If your 2018 federal income tax withholding and estimated tax payments came in under your actual tax liabilities for the year, you may qualify for a break from the IRS as it’s now waiving underpayment penalties for taxpayers who fall into this category. The IRS waiver recognizes that federal income tax changes brought about by the Tax Cuts and Jobs Act (TCJA) made it difficult for some taxpayers to properly calculate withholding amounts for their paychecks as well as amounts to include in their quarterly estimated 2018 tax payments. The IRS waiver aims to self-correct for those taxpayers who find themselves navigating either situation.
TCJA’s Impact on Individual Taxpayers
Once employers made the appropriate adjustments to employees’ earnings based on the IRS’ revised withholding tables, many taxpayers saw greater amounts of income in their 2018 paychecks. The new withholding tables represented the TCJA’s increase in the standard deduction, suspension of personal exemptions, and changes in tax rates and brackets. Review the significant changes enacted by the TCJA for individual taxpayers.
Under the new act, standard deduction amounts have nearly doubled over 2017 amounts – jumping to $12,000 for single filers and $24,000 for married couples, filing jointly. Personal exemptions, which taxpayers used to be able to claim for themselves, their spouses, and any dependents, have also been eliminated. Finally, both the taxable income thresholds and tax rates for the seven income tax brackets have been adjusted.
The combination of these changes, along with the reduction or elimination of several popular tax deductions, may mean that some taxpayers will incur larger income tax bills for 2018 than they had experienced in years prior. Further complicating matters, the reduced availability of itemized deductions (or the suspension of personal exemptions) are not reflected in the tables.
Taxpayers who choose to itemize, for example, will be limited to deducting no more than $10,000 for the aggregate of their state and local property taxes and sales or income taxes. Taxpayers who itemize can also only deduct mortgage interest on debt of $750,000 ($1 million for mortgage debt incurred on or before December 15, 2017) and aren’t allowed to deduct interest on some home equity debt.
On the positive side, the loss of some deductions and personal exemptions may be offset by higher standard deductions and expansion of family tax credits.
In light of the many TCJA changes, taxpayers were often unable to accurately gauge how these changes would impact their tax situation which put them at risk of underpayment penalties for 2018. The Government Accountability Office estimates that nearly 30 million taxpayers under withheld in 2017. As a result, these taxpayers will owe money when they file their personal income tax returns for 2018. Taxpayers at higher risk for under withholding include:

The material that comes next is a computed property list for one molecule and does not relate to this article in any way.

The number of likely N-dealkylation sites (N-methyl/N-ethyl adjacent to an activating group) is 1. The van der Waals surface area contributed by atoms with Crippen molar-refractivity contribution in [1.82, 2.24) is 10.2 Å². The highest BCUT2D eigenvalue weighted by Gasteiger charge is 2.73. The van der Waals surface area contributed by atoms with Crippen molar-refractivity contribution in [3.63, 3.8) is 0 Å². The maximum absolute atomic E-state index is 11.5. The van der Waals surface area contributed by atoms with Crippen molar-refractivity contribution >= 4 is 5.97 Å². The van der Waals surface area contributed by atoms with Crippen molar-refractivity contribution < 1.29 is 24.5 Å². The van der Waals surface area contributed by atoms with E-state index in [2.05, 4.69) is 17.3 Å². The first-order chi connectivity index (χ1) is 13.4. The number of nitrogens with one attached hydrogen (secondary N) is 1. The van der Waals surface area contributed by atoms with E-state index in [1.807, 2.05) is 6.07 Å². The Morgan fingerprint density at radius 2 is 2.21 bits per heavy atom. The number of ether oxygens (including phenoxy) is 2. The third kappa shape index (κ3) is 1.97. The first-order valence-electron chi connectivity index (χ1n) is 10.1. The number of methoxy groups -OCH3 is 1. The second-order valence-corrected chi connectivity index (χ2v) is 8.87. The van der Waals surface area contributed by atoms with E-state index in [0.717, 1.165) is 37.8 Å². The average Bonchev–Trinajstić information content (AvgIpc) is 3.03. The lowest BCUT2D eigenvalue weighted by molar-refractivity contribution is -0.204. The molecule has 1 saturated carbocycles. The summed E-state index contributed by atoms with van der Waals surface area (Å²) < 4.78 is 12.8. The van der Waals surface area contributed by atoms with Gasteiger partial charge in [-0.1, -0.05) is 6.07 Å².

- Those who previously itemized but have opted to now take the standard deduction,
- Dual-wage-earner households,
- Employees that have nonwage sources of income, and
- Taxpayers with complicated tax situations.
Avoiding a Tax Underpayment Penalty
The IRS imposes a Section 6654 penalty if taxpayers fail to pay enough in taxes during the course of the year. A taxpayer can usually avoid the underpayment penalty if their tax payments covered at least 90% of the tax liability for the year or at least 100% of the tax liability for the prior year. If the taxpayer is a single filer and their adjusted gross income is in excess of $150,000 (or $75,000 if the taxpayers are married and filing a separate return), the 100% threshold is increased to 110%.
The underpayment penalty can usually be avoided, however, if, after subtracting their withholding and refundable credits, the taxpayer owes less than $1,000 in additional tax.
How the Waiver Works
The 90% threshold is lowered to 85% by the IRS’ waiver. In other words, if a taxpayer paid at least 85% of their total tax liability for 2018, a tax underpayment penalty will not be assessed by the IRS. However, the underpayment penalty will be calculated as it normally would be if less than 85% was paid.
Form 2210 (“Underpayment of Estimated Tax by Individuals, Estates, and Trusts”) must be filed with the taxpayer’s 2018 federal income tax return in order to request the waiver.
Plan Your 2019 Tax Strategy Now
Since the underpayment penalty waiver can only be applied to the 2018 tax year, the IRS strongly recommends that taxpayers review their withholding as early in 2019 as possible to avoid the under withholding pitfall. This is particularly important for taxpayers who ended up owing more income tax then they anticipated this past year.
If you have questions regarding the waiver or how to effectively plan for 2019 so you don’t find an unexpected tax bill waiting for you next April, contact your Untracht Early advisor.